Now, if you thought that was the end of the amazement, you were wrong. 😉

They then announce that they’ve been recording the concert live, in real-time, and that they have a high-speed CD duplicator there, and that if we want, we can wait 10-15 minutes, and purchase a CD of tonight’s show. Of course, we (and most of the crowd!) couldn’t resist such an offer.

I bought ours after a brief wait on a long line (I was near the front, thankfully), and bought four additional CD’s. Three were CGT and the fourth was Bert Lams doing Bach Preludes on the Steel Guitar (recall that I recently mentioned that classical guitar is my favorite!). I’ve listened to a little of Bert’s CD today, and it’s fantastic! All three of them signed our Live CD.

A night we will never forget, with a group that I now count way up among my favorites!

P.S. The obligatory mention of Girlyman isn’t as easy in this post, given that I wove it in so politically correctly in the last one. I even forgot to put it in last night, even though I tagged the post with Girlyman. I’m adding this mention after the fact. Whew…

Treble at Joes Pub

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When we saw Charlie Daniels Band on Saturday, October 20th, 2007 at BB King, I noticed that the following Sunday (8 days later), a group called California Guitar Trio (CGT) would be playing at BB’s. I didn’t link any of the above, because this posting isn’t really about any of them, but they’re responsible for this post… 🙂

I had never heard about CGT, so I looked them up on the web, and listened to some samples. They reminded me a lot of Acoustic Alchemy (my favorite Jazz group), so I had an interest in seeing them live. That said, we were planning on coming up to the house for the weekend, after finishing up our long-lost friends week.

I mentioned this to Lois, and she suggested that we get the tickets, and either spend the weekend in NYC, or come in and return on Sunday. I was reluctant, but Lois pressed me to get the tickets. So, when we walked to Wicked on Tuesday, we stopped in at BB King’s, and bought tickets for Sunday night.

The next day, Lois firmly decided that we would spend the weekend in NYC. Once that was decided, I remembered that I noticed something intriguing in the Joe’s Pub newsletter. They had a Sunday Brunch concert with an all-female a cappella group named Treble. While we were waiting on line to see Kathy Mattea the next day, I ran in and bought two tickets to see Treble for Sunday at noon.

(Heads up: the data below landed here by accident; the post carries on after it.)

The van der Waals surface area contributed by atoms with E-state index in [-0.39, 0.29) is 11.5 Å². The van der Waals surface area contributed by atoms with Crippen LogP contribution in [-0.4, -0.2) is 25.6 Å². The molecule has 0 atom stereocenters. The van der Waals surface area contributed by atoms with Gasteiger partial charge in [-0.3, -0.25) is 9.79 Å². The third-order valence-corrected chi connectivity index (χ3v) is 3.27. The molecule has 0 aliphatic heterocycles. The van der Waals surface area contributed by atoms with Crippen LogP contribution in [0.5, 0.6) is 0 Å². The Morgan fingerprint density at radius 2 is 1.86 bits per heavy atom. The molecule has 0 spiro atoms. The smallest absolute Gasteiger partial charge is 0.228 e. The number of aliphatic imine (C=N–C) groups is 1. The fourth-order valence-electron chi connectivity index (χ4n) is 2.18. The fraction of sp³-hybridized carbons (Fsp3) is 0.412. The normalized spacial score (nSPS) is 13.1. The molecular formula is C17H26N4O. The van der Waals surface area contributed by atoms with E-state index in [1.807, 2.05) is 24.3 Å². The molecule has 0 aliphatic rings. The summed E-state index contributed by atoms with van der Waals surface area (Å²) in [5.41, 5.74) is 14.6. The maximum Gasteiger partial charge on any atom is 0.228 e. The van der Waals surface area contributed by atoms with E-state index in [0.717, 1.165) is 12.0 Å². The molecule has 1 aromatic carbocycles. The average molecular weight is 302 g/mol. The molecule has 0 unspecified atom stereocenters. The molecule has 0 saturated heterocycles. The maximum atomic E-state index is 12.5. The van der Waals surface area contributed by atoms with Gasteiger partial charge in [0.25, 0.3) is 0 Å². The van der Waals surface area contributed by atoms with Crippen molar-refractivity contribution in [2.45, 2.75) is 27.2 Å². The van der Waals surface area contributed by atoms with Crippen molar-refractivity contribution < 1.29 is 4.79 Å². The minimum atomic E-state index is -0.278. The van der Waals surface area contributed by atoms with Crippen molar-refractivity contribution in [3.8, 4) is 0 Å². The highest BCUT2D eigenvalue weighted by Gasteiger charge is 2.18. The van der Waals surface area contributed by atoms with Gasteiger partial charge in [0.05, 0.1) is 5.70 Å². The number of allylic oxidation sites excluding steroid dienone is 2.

This was our first time for brunch at Joe’s Pub. They do a very nice job, as they do for dinner as well. We each had different paninis, and both enjoyed them.

Finally, the music. Treble is nine women who sing a cappella. They rotate the lead singer in most songs. The remaining women either harmonize (on occasion) with the lead, or create sounds that mimic different instruments (including drums, bass, horns, cymbals, etc.).

They are very talented. We thoroughly enjoyed the experience. That said, we were left feeling that they could be so much more than they actually are. There are a number of problems (all in our opinion, obviously):

  • They are too egalitarian. While they all sing very well, a number of them are simply not lead material. It’s socially nice that they give each of them a whirl at the mic, but in the end, they aren’t doing the group a favor.
  • Their selection for the performance could stand improvement. I’ll have a little more to say on this subject below.
  • Their arrangements could also stand some improvement in a number of cases. This is highly related to the next point, which is perhaps the most important complaint (of ours).
  • They spend way too much energy (and talent!) mimicking instruments (in particular drums and cymbals). There is way too little actual harmony, for such talented a group of singers, and so many of them to boot!

Backing up for a second, Joe’s Pub was somewhere between 1/2 to 2/3’s full. We were both reasonably impressed that a group like this could draw that much of a crowd (even though Joe’s is a very small venue) on a Sunday at noon. That said, we had the overwhelming sense that we were either the only, or two of a handful of people who weren’t specifically friends or family of the members of the group.

We had no problem with that, but we’re pointing it out to say that it would have been really hard for a group like this to get a nice-sized crowd for a Sunday brunch concert.

We weren’t going to buy their CD (which they were selling there) for a few reasons which I won’t mention. But, there was one song that they did, Time, which simply blew us away. It turns out that it’s a song by Chantal Kreviazuk. We didn’t know that until we looked it up today. Lois went up to talk to the person selling the CD, and in the end, decided to buy it.

We’re very glad we did. In addition to a stunning recording of Time, there are a number of nice tracks on the CD that they didn’t do in the live show. That’s one of the reasons that I mentioned that their selection wasn’t that great at the show, clearly, they have better material.

Basically, they need to decide what they want to be when they grow up. 😉

This time, the Girlyman reference will be really easy to work in. They should pay Doris Muramatsu whatever she would demand in order to create harmonies for them. She’s a certifiable genius, and we can’t even imagine what she could do with more than the three voices that she arranges with Girlyman. It’s OK if on occasion, they show off their ability to mimic instruments, but if they highlighted their harmonies, they could be something extremely special!